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Conclusion

Two months ago when we tested the top desktop Bulldozer processor, we concluded that it turned out a big disappointment. The results of our today’s FX series testing, including lower-cost CPU modifications, didn’t change out opinion. Processors on Bulldozer microarchitecture with four or six cores are designed exactly the same way as their eight-core counterparts. Pairs of cores are combined into modules and share some of the resources. And even though this approach can be implemented at a lower transistor count and allows producing relatively inexpensive monolithic semiconductor dies, the actual performance-per-core drops making the final product not so well-balanced in the end. As a result, AMD can sport many processor cores, but in reality this number doesn’t mean anything. Our tests showed that a pair of Bulldozer cores can compare in performance only against one Sandy Bridge core, and only with certain allowances and only in applications that split the load in parallel threads. This is where the low performance in most applications comes from.

The flagship eight-core CPU in the FX family, AMD FX-8150, in most cases can’t catch up even with the quad-core Core i5-2500, performing well only in few selected applications for 3D modeling and during video transcoding.

Slower eight-core modification, AMD FX-8120, looks even less convincing, because it has significantly lower clock frequencies. In terms of performance, this processor ranks even below the quad-core competitor solutions. Moreover, FX-8120 is also slower than the top previous-generation AMD CPU – Phenom II X6 1100T.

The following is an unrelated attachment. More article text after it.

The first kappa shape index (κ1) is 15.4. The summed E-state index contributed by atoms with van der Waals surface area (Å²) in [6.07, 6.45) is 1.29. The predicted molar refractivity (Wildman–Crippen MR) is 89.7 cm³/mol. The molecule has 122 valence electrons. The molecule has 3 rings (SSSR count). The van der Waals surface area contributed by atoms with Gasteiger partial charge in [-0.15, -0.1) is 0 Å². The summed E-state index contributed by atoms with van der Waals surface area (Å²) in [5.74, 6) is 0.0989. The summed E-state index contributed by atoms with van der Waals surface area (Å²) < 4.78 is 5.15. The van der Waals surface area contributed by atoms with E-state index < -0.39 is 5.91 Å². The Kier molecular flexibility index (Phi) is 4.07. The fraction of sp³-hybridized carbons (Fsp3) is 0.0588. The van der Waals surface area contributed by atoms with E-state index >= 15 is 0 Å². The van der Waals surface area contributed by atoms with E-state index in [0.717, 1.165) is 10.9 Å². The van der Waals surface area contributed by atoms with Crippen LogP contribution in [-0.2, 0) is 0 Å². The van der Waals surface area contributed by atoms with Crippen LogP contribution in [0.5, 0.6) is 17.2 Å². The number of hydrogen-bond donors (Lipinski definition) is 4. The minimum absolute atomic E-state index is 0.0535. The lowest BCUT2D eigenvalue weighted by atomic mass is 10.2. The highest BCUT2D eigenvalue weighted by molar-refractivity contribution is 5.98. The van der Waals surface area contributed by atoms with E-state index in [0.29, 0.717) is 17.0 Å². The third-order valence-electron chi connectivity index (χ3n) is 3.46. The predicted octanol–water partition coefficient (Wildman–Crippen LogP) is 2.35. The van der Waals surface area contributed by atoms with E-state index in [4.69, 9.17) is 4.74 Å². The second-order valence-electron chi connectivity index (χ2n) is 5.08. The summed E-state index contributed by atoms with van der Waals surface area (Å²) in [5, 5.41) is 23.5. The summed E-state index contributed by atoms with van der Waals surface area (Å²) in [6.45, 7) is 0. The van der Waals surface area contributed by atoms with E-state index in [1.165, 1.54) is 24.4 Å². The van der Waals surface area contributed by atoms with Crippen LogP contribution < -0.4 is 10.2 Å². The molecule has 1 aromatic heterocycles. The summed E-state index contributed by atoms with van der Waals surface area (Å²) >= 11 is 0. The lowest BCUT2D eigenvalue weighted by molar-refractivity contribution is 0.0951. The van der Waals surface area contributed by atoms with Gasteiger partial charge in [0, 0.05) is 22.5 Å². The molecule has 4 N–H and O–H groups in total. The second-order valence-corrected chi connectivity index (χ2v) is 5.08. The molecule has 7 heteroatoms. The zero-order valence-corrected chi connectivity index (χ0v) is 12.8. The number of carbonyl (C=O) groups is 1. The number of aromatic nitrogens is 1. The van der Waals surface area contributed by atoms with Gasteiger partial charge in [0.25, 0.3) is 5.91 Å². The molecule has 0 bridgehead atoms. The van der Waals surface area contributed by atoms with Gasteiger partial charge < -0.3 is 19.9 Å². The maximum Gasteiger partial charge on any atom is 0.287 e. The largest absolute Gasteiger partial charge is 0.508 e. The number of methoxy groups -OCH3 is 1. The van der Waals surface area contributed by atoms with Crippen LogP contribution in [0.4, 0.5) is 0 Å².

Six-core FX-6100 is similar in speed to mainstream Phenom II X6 processors, and in comparison to competition, it falls between top Core i3 and junior Core i5 CPUs. Besides, in most general-purpose applications, including games, its performance is closer to that of dual-core Core i3.

The junior desktop Bulldozer CPU, FX-4100, looks more like a more up-to-date alternative to the junior Phenom II X4 processors, i.e. it is often even slower than Core i3.

Of course, performance is not the only feature of the CPU that matters to the end-users. AMD has always used pricing strategies to their advantage making their not very fast products a good buy almost all the time. However, in case of the new FX series, they seem to have lost touch with reality. Bulldozer processors are obviously overpriced, their prices are inadequate for the level of performance in general-purpose tasks that they can deliver. AMD may be betting on enthusiasts who care about energy-efficiency and who won’t be able to find an Intel product with overclocking capabilities in the sub-$200 price range. However, in our opinion this argument won’t save even the very junior FX models, especially since it is impossible to unlock the disabled cores in FX-6100 and FX-4100 CPUs.

It turns out that the only one who may benefit from the upcoming migration from Phenom II to the new FX family is AMD. Bulldozer microarchitecture allows the company to stop using old manufacturing process for their semiconductor dies and move on to the new cores with lower production cost. However, the end users won’t win in this situation. FX CPUs that are coming to replace the good old Phenom II processors are not faster or cheaper than their predecessors. Therefore, until processors on new Piledriver microarchitecture come out, the new FX are of no real interest to AMD fans and Phenom II owners. FX CPUs are also hardly appealing for the new systems: Intel’s Core i5 and Core i3 processors can offer better combination of price and performance in a wide range of tasks with only a few exceptions such as video transcoding in x264 codec and selected 3D rendering applications.

So, we can’t recommend getting involved with the new FX CPUs from AMD at least until they revise their pricing. And even though there are claims that desktop Bulldozer processors are selling pretty well, we can’t imagine who could really be investing their hard-earned cash into these products.

 
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